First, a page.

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What Could a Dry Season Mean for Your Crops?

  • Apr 02, 2019
Close up of dry field with early season corn plants
Abnormally dry to extreme drought conditions could have an impact on crop production in some areas, causing extra challenges for farmers trying to maximize yield potential. Even though some parts of the country may be seeing plenty of moisture now, we all know conditions can change quickly. Here’s some information to help you prepare for a dry season.

1. How is plant nutrition affected when a crop is under drought stress?
Some nutrients, including nitrogen, sulfur and boron, are taken up by the plant through mass flow, meaning they move with water. When water is limited in the soil, those nutrients won’t move as freely into the root zone for plant uptake. As a plant senses drought stress, it responds by closing the stomata on the leaf's surface to try to limit moisture loss. While that does help the plant cope with drought stress, it also slows the movement of water and nutrients into the plant.

2. Are there things you can do to prepare for a dry season?
In areas that are more accustomed to limited rainfall, choosing drought-tolerant genetics is important. But anything you can do to promote root growth is going to help with water and nutrient uptake, especially if you can’t predict whether or not your fields will face dry conditions this season. Applying a quality plant growth regulator such as Ascend® Pro can help stimulate root growth, in both wet and dry conditions.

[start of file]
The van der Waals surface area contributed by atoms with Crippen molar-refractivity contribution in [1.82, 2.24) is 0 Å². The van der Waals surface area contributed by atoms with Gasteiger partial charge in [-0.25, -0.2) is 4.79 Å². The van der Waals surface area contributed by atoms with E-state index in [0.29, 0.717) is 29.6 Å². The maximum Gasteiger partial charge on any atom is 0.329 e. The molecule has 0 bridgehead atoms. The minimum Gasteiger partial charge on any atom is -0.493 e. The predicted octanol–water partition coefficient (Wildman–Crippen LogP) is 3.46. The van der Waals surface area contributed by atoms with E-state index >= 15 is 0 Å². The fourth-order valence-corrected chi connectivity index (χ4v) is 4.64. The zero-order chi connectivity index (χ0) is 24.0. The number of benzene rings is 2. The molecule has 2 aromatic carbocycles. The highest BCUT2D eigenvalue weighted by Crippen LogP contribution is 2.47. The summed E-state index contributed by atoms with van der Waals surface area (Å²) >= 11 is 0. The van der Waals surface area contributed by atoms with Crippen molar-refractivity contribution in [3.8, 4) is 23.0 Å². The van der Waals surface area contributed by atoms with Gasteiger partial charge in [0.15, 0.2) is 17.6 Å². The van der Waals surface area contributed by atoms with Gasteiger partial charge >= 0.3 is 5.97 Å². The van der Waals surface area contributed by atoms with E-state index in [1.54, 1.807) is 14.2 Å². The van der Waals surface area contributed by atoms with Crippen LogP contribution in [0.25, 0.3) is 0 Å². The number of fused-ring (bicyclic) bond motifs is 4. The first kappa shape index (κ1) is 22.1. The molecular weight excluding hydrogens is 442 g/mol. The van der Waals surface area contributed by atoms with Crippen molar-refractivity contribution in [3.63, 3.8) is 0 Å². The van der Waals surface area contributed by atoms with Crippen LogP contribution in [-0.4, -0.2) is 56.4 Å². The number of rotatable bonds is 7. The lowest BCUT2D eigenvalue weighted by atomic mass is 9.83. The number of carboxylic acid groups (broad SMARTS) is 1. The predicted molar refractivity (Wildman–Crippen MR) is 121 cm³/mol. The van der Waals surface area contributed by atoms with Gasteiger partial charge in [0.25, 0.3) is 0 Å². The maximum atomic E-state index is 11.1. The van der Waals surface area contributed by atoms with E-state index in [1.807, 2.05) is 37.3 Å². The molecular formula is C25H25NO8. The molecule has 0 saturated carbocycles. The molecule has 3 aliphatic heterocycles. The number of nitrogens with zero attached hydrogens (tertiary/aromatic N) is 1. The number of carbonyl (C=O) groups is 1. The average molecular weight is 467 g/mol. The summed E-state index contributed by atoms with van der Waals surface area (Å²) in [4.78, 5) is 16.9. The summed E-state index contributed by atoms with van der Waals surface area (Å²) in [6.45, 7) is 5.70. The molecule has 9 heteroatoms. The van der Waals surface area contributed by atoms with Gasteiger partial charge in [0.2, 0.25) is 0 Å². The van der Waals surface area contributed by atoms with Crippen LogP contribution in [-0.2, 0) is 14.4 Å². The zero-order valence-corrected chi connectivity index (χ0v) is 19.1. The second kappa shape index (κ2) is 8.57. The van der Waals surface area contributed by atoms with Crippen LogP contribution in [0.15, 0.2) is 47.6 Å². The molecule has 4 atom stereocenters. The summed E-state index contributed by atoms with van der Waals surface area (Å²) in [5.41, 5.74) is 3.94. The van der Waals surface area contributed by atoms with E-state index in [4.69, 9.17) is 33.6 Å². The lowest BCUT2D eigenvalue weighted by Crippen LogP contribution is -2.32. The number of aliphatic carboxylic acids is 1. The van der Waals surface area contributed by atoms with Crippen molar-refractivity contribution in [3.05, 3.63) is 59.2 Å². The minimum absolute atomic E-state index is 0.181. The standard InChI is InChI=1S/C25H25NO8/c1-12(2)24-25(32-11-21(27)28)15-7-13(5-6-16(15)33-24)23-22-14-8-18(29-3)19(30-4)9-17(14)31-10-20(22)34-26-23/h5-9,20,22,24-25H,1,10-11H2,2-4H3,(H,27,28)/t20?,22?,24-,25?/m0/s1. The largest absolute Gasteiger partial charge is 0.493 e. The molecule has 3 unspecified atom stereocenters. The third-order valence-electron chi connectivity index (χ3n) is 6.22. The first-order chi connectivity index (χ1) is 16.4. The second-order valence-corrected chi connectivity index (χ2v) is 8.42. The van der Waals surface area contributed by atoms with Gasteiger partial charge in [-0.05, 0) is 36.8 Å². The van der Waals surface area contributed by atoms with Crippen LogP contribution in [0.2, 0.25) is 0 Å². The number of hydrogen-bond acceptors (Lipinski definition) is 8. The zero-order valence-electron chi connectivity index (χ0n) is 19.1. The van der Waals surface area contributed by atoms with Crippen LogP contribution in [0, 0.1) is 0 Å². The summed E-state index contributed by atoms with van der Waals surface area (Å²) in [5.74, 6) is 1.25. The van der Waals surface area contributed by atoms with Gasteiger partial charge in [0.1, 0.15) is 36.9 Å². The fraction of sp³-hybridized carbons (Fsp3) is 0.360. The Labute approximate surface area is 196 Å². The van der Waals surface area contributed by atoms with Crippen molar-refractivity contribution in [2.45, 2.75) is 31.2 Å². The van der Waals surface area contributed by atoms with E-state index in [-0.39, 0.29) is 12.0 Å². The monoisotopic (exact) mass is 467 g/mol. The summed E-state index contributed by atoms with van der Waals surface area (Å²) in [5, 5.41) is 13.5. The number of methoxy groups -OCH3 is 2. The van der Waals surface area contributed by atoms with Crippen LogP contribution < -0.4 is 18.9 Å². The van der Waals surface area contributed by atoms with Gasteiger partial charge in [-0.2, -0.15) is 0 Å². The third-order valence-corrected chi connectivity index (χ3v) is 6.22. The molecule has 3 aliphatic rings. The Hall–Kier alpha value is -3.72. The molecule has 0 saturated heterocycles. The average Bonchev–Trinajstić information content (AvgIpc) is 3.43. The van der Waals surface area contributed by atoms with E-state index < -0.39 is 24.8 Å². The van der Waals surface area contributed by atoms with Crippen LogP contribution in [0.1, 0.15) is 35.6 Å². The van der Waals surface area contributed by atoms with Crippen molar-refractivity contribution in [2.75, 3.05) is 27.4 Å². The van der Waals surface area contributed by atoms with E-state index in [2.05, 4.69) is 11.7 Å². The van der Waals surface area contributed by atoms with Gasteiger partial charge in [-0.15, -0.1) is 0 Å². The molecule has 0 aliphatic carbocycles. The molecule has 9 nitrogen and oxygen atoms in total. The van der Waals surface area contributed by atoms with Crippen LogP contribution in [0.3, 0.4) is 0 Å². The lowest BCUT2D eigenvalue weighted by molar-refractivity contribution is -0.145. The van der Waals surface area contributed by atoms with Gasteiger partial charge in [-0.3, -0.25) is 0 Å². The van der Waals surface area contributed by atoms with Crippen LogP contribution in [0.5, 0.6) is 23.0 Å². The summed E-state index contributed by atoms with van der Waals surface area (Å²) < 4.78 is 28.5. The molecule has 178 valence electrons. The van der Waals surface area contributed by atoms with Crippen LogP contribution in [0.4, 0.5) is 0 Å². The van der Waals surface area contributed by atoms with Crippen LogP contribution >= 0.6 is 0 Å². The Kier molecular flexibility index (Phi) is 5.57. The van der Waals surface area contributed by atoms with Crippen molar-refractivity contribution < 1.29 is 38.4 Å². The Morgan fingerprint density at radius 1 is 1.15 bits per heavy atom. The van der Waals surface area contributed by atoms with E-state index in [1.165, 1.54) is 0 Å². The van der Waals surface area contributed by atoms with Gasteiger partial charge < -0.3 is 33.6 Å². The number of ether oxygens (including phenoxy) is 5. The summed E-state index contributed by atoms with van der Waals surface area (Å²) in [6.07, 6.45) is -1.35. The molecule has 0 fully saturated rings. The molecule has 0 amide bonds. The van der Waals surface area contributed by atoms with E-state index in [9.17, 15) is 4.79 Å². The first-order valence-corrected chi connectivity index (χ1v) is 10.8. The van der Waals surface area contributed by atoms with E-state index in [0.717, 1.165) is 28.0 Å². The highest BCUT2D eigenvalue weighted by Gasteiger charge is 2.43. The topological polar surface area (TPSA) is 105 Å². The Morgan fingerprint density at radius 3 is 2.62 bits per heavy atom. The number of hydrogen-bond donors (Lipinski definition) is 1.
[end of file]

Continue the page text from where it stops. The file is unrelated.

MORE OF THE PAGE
3. Are there any in-season adjustments you can make to salvage crops in drought-stressed fields?
There are actions you can take to help mitigate the effects of drought stress. One is to tissue sample crops to understand how well they are taking up nutrients from the soil. If you sample when plants are affected by drought conditions and find multiple nutrient deficiencies, it's important to understand why those deficiencies are occurring. It may not be that nutrients are limited in the soil, rather they may not be able to get into the plant due to lack of moisture. If there’s still time in the season, that nutrient accessibility barrier can often be overcome by supplementing a foliar nutrient application that absorbs directly into plant tissue, instead of relying solely on soil moisture for uptake.

You may also consider foliar-applied biostimulants, including Voyagro. Biostimulants can trigger responses within the plant that make it more tolerant to drought or other environmental stresses.

While it’s impossible to know what challenges crops will face this season, it’s important to control the things you can to help protect yield potential. For more information about planning nutrient strategies, talk with your locally owned and operated WinField United retailer.

© 2019 WinField United. Ascend® Pro and WinField® are trademarks of WinField United.



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